B&N vs. S&S: Keep Authors Out of It

There’s an ongoing dispute over retail terms between Simon & Schuster and Barnes & Noble. Ebook sales terms seem to be a key battlefield, but accounts of the dispute are conflicting.

Accounts of the tactics are conflicting as well. It seems clear that B&N has pared back its orders of Simon & Schuster titles — as a story posted by Jeffrey Trachtenberg of the Wall Street Journal (subscription required) this afternoon confirms. We haven’t been able to confirm, however, that B&N is taking punitive action directed at Simon & Schuster or whether it’s cutting back on book orders generally. It seems unlikely that B&N would be cutting back generally on new titles (it still has many, many stores to fill with books, and new titles are the lifeblood of retailing), but odder things have happened.

We strongly condemned Amazon three years ago when it removed the “buy buttons” from nearly all of Macmillan’s books in an attempt to pressure the publisher into rescinding an announced change to its ebook sales terms. We said then that those “hardest and most unfairly hit are authors with new books published by Macmillan that are in their prime sales period.” See “The Right Battle at the Right Time,” Feb. 2, 2010.

Our views haven’t changed: targeting a publisher by punishing authors as their new books hit the marketplace is an over-the-top tactic that a retailer with B&N’s market clout should never employ. A new book makes or breaks in the first few weeks after it hits bookstores.

Publishers and retailers have fought over sales terms forever.  We hope that reports of B&N singling out new Simon & Schuster titles prove to be unfounded.  New books deserve a fair shot at reaching their readers.

Comments: more
  • EMoonTX

    When publishers and booksellers fight, writers and readers lose. Readers lose the opportunity to find titles in the stores, make those fortuitous discoveries while browsin, explore new writers. Writers lose twice–not only the lost sales from that bookseller, but too often the loss of a contract when (due to no fault of the writer or the book) the sales figures drop and the publisher declines another book by that writer. Those in the business of selling books should not take revenge on publishers books by refusing to stock their books. At base, booksellers should understand that if they damage publishers (as by demanding larger discounts or setting lower prices) they are damaging writers, some of whose careers will not recover.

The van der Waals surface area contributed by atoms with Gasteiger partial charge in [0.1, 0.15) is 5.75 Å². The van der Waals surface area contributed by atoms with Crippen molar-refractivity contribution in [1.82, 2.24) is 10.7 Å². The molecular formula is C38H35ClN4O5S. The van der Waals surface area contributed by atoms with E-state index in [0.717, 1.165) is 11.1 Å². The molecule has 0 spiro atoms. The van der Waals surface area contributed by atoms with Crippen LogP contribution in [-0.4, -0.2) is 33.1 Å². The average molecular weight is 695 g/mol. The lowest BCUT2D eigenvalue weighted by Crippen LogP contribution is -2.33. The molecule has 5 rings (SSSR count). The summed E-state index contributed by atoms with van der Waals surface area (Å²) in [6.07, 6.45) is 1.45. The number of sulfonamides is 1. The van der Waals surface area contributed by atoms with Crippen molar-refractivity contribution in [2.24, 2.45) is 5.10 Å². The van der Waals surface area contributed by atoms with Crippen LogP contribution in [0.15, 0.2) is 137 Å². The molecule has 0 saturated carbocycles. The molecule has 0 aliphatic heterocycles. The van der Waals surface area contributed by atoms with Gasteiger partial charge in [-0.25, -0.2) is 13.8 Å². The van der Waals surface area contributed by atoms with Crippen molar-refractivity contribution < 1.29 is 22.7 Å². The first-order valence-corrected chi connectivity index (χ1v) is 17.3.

• Lisa Genova

    My third book, Love Anthony, comes out in paperback next week, and just as Randy Susan Meyers said with her book, B&N’s order is slashed to essentially nothing. If you go into any B&N store next week, Love Anthony either won’t be stocked at all, or it will be difficult to find the one copy. B&N has always been a huge champion of my books. This political tactic is upsetting for many reasons–one of the biggest is that B&N is dishonoring its relationship with authors.

  • Ruth Bass

    It’s not just S&S. When my second novel was published two years ago, B&N listed it but did not stock it. Therefore, despite my best efforts, my local B&N was not allowed to carry it — not even by direct order from the publisher, a small firm in a town near me. B&N carried the first one, “Sarah’s Daughter,” and my local store hosted a talk and signing for me. But that was five years ago when things were apparently better. It’s a killer thing, whether it’s targeted or general.

  • http://twitter.com/MJRose MJRose

    My novel, The Book of Lost Fragrances is involved in this and the orders were cut by over 90% and I got none of the coop that I was supposed to get. What reports are conflicting here? S&S and B&N haven’t come to terms and dozens of us have been affected. No one is disputing that. I’m confused why you are suggesting that our books are not being hurt. I would love to hear how you can help us as the DC author below asks.

  • Randy Susan Meyers

    I am one of the authors caught in this problem. My novel, THE COMFORT OF LIES, came out Feb 12 and the orginal B&N order was slashed to almost nothing (as were all the other SImon & Schuster authors I knew.) This has been devastating for all of us. There is no doubt that it is the authors who are caught as collateral damage. (Ironicallly, when my debut novel, THE MURDERER’S DAUGHTERS, released, it was from Macmillan, and it was launched the week that Amazon’s ‘buy buttons’ were removed from Macmillan books.) As on ongoing member of the Guild, I would like to see more coverage of and outrage about this.

  • DCAuthor

    Why do you doubt the story – I am one of dozens of authors whose books are not in BN and are published by S&S. There’s no question that BN has slashed our orders and is hot stocking our books. Are you here to help authors or not?

  • Penney Peirce

    As my new book from Simon & Schuster was in production, B&N looked at my website and made me put links to them on it—for all my books—or they wouldn’t carry my book. I thought it odd that they were so detailed about it. . .